Le rapport qui interpelle BP et le Royaume-Uni sur des accords avec le régime algérien
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Just how big a deal was the sale of The Nines Hotel in Portland? - Portland Business Journal

Just how big a deal was the sale of The Nines Hotel in Portland? - Portland Business Journal | Le rapport qui interpelle BP et le Royaume-Uni sur des accords avec le régime algérien | Scoop.it
One of Portland's swanky hotels ended up high on a list of recent resort transactions.

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Just how big a deal was the sale of The Nines Hotel in Portland? - Portland Business Journal

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Common Social Media Mistakes | Top Seo Blog

Common Social Media Mistakes | Top Seo Blog | Le rapport qui interpelle BP et le Royaume-Uni sur des accords avec le régime algérien | Scoop.it
Common Social Media Mistakes

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Saïd Bouteflika Les banderilles de Hichem Aboud - El Watan

Saïd Bouteflika Les banderilles de Hichem Aboud - El Watan | Le rapport qui interpelle BP et le Royaume-Uni sur des accords avec le régime algérien | Scoop.it
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Saïd Bouteflika Les banderilles de Hichem Aboud
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Le journaliste et écrivain Hichem Aboud accuse le frère cadet du président Bouteflika d'être responsable de la corruption à grande échelle que connaît l'Algérie.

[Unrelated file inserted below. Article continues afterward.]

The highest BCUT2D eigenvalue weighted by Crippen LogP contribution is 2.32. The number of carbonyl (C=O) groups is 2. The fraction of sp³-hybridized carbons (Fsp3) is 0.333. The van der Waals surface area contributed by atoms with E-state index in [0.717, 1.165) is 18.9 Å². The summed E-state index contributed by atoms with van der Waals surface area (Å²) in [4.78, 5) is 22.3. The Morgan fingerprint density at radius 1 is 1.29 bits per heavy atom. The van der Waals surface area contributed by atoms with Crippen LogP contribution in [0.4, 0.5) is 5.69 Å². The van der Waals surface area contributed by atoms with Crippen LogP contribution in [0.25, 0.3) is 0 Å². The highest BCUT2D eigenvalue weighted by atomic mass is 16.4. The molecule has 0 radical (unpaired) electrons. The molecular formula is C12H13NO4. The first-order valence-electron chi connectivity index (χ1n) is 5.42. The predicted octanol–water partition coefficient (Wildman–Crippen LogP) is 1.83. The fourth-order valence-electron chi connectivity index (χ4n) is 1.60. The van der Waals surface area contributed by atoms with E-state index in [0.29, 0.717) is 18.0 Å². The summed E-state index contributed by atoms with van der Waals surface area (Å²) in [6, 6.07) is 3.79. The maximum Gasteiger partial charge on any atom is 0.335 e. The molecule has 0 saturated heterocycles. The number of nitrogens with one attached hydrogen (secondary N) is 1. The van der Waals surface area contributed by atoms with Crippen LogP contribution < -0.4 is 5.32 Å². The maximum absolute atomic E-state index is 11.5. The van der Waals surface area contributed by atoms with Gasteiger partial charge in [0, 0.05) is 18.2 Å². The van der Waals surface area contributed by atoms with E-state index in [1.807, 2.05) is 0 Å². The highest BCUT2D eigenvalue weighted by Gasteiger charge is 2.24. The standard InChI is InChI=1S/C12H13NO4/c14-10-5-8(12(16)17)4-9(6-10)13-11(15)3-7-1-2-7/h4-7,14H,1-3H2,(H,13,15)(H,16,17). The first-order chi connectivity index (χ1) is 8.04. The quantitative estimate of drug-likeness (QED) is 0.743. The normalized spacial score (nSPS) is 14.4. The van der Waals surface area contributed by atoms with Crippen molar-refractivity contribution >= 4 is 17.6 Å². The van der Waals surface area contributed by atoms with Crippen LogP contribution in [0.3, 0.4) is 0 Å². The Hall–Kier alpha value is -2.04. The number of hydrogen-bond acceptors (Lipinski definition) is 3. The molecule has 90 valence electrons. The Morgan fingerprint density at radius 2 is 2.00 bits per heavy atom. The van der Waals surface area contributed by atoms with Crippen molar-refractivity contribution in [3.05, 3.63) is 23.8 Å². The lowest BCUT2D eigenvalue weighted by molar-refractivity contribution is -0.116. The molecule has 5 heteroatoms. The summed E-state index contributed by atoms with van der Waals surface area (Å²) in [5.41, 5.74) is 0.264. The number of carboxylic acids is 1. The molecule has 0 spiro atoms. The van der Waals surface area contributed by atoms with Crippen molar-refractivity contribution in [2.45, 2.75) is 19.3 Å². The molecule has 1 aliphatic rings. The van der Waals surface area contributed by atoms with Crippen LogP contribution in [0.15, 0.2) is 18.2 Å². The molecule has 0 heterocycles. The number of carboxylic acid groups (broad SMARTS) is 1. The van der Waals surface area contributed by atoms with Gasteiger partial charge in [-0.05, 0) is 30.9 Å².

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Algérie: «C'est Saïd Bouteflika qui gère le pays et tout le monde est ...

Algérie: «C'est Saïd Bouteflika qui gère le pays et tout le monde est ... | Le rapport qui interpelle BP et le Royaume-Uni sur des accords avec le régime algérien | Scoop.it
Les scandales continuent d'ébranler la scène politique algérienne et le sommet de l'Etat à deux mois de l'élection présidentielle. Cette fois-ci, c'est un général à la retraite, le fameux généra...

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ALGERIE : Autorisez les organisations de défense des droits de l ...

ALGERIE : Autorisez les organisations de défense des droits de l ... | Le rapport qui interpelle BP et le Royaume-Uni sur des accords avec le régime algérien | Scoop.it
Mardi, 11 février 2014 - L'Algérie doit se conformer aux valeurs du Conseil des droits de l'Homme des Nations unies et permettre aux experts de l'ONU et aux organisations non gouvernementales de défense des droits de ...
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Dyman Associates Management The political science of cybersecurity V: Why running hackers through the FBI really isn’t a good idea

Dyman Associates Management The political science of cybersecurity V: Why running hackers through the FBI really isn’t a good idea | Le rapport qui interpelle BP et le Royaume-Uni sur des accords avec le régime algérien | Scoop.it